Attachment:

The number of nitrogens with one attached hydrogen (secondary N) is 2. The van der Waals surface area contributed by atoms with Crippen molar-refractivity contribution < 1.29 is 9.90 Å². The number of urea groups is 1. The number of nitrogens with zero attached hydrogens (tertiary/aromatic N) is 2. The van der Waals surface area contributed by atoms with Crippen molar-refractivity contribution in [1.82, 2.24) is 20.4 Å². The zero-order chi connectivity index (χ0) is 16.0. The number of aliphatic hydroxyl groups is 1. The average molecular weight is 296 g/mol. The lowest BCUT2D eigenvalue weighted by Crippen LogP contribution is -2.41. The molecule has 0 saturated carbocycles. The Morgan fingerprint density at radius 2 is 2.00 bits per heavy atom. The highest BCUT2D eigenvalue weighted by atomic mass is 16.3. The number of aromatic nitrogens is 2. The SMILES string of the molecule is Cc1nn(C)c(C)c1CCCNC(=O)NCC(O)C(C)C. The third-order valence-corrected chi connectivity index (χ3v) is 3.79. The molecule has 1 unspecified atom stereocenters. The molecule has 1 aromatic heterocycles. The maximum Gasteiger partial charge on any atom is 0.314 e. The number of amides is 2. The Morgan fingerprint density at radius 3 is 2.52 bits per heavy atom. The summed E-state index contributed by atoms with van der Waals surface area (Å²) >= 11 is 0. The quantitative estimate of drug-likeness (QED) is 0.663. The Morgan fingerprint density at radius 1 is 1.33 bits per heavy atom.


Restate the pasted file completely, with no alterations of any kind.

The number of nitrogens with one attached hydrogen (secondary N) is 2. The van der Waals surface area contributed by atoms with Crippen molar-refractivity contribution < 1.29 is 9.90 Å². The number of urea groups is 1. The number of nitrogens with zero attached hydrogens (tertiary/aromatic N) is 2. The van der Waals surface area contributed by atoms with Crippen molar-refractivity contribution in [1.82, 2.24) is 20.4 Å². The zero-order chi connectivity index (χ0) is 16.0. The number of aliphatic hydroxyl groups is 1. The average molecular weight is 296 g/mol. The lowest BCUT2D eigenvalue weighted by Crippen LogP contribution is -2.41. The molecule has 0 saturated carbocycles. The Morgan fingerprint density at radius 2 is 2.00 bits per heavy atom. The highest BCUT2D eigenvalue weighted by atomic mass is 16.3. The number of aromatic nitrogens is 2. The SMILES string of the molecule is Cc1nn(C)c(C)c1CCCNC(=O)NCC(O)C(C)C. The third-order valence-corrected chi connectivity index (χ3v) is 3.79. The molecule has 1 unspecified atom stereocenters. The molecule has 1 aromatic heterocycles. The maximum Gasteiger partial charge on any atom is 0.314 e. The number of amides is 2. The Morgan fingerprint density at radius 3 is 2.52 bits per heavy atom. The summed E-state index contributed by atoms with van der Waals surface area (Å²) >= 11 is 0. The quantitative estimate of drug-likeness (QED) is 0.663. The Morgan fingerprint density at radius 1 is 1.33 bits per heavy atom.